When at last they at Auschwitz, a welcoming band greeted them with German folk songs. They were told to disrobe completely. They were handed soap and towels. A sign read “Clean is Good!” They were led to cottages where they were told, they would be deloused. The mothers with an instinct only a mother has, tried to hide their children under the clothes, until they would come out from the showers. When the guards caught them and asked them why, they replied, they were afraid the disinfectant would harm the children. They were assured this was nonsense, and so the mothers led their children into the cottages with them.
When some of the prisoners became aware of their fate and refused to enter the gas chambers, they were clubbed and thrown in. The guards carefully silenced anyone who gave the slightest evidence of hysteria, lest they incite a riot. They really had very little to fear; most were too weak from the long, arduous trip to stand up, no less fight.
For Edith and her sister and all the others who had survived the days of unbearable heat locked inside the airless cars, the walk from the train stop to the cottages was a long, hard one. [When we were at Auschwitz, we looked down from the guards’ post in the watch-tower. Our guide pointed out the distance the sisters and the Jews had to walk; it was miles from the platform to the cottages.] Edith thought that the guards would choose them to work in Germany. That’s what they did with strong, able-bodied women. And so, I wonder if she knew the fate that awaited them. Was there possibly a ray of hope that they would survive?
It was the beginning of the implementation of their perfect plan! The Nazis had to devise a method of disposing of the Jews and their political prisoners, in the fastest, most efficient way. They learned, all too soon, that they could not handle the hundreds of thousands who were being herded into the camps, so their next plan was to exterminate them! They came upon a plan to use Cyclon B, a bitter, extremely poisonous gas that was supposed to kill those
trapped within, in fifteen to twenty minutes. Before they died, their lungs, their throats, their esophagus’, were set on fire by this powerful acid. It was a horrible death.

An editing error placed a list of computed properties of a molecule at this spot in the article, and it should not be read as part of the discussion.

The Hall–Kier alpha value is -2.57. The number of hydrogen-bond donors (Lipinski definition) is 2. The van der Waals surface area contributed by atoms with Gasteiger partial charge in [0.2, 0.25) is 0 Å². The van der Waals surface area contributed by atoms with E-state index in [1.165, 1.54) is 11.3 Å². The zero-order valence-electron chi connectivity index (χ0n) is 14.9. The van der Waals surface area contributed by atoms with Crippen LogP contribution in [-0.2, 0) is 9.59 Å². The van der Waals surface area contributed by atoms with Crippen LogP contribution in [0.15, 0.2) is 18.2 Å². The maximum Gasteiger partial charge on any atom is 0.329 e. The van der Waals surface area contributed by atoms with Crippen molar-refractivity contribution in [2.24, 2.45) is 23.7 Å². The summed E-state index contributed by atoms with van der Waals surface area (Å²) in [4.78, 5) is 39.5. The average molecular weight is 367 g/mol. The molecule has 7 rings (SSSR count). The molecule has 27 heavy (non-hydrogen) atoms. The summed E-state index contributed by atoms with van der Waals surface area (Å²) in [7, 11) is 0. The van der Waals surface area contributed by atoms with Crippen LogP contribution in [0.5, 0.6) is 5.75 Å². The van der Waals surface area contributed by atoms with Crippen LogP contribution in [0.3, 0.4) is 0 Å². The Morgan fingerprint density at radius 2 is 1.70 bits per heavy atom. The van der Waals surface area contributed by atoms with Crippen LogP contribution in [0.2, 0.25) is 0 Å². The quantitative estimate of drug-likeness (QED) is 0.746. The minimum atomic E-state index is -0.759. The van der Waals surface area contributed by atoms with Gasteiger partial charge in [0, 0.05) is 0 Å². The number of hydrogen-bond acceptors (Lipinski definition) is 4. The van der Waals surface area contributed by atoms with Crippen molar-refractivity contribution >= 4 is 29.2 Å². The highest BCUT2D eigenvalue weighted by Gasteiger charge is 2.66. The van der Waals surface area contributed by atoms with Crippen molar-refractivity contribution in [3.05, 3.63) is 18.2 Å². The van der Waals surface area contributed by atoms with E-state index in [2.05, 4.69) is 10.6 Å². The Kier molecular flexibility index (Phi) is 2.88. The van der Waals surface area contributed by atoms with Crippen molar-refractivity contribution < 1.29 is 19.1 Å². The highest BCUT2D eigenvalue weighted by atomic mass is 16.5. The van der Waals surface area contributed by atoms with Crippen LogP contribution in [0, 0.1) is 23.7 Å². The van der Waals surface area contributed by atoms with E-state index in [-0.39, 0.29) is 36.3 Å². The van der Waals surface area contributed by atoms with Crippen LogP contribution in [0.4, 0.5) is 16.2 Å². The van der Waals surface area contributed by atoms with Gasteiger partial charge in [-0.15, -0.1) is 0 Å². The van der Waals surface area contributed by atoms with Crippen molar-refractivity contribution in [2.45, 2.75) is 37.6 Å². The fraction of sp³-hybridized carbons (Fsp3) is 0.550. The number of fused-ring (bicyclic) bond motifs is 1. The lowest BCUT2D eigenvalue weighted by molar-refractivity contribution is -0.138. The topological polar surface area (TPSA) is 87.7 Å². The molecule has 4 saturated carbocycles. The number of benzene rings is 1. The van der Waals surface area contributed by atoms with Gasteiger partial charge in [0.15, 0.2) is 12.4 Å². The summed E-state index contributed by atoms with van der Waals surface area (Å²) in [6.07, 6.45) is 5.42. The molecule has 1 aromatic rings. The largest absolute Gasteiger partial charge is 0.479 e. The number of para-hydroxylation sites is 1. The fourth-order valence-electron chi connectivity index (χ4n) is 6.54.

But when Edith and her sister arrived, the Nazis had not yet perfected this method of exterminating defenseless men, women and children. The guards had not thrown enough cans of cyanide in the air-tight, sealed cottage, and so, when they opened the door twenty-four hours later, they were still alive. They threw in more cans.
We stood on the spot where the cottage once stood, the torture chamber where Edith and her sister, along with so many other Martyrs, went to their horrible death. All that remains is a small sign where a harmless looking cottage became a house of horror. Less than twenty feet from the cottage was a mound of bones that had survived over fifty years, there as a witness to man’s inhumanity to man. When the Nazis could not cremate the bodies fast enough, to keep up with the mass annihilation, they piled the dead bodies, forming funeral pyres. In this large field, we saw Crosses where the bodies of Christians had been burned and Stars of David where the Jews had been.
Because she and all those who had been chosen to die [approximately 1/2 had been judged unfit to work and therefore killed.] were killed immediately, there were no records. It would appear that the world would never know what had happened that dark and ugly day. But the Lord would not allow His bride to be lost in a maze of shadows of the valley of death. Our faithful Father in Heaven wants her story to be told, as well as the events that led up to such a massacre of humanity. The world is poorer because we have been cheated of loving, talented, committed Saints like Edith Stein, Sister Teresa Benedicta a Cruce. The Lord will not allow them to die in vain. Their cries will not be silenced. God will not allow us to ignore history. Why? Because He loves us.
Who was Edith Stein? As with Saint Maxmilian Kolbe, Edith Stein would have been nominated for Sainthood even if she had not died a Martyr’s death. Her writings, so long suppressed under the Nazis have now been published not only in German but have been translated and published in English.
“Those who ignore history are bound to repeat it”
Edith Stein was one of 6,000,000 Jews, and 4,000,000 Christians who were murdered while the world looked the other way.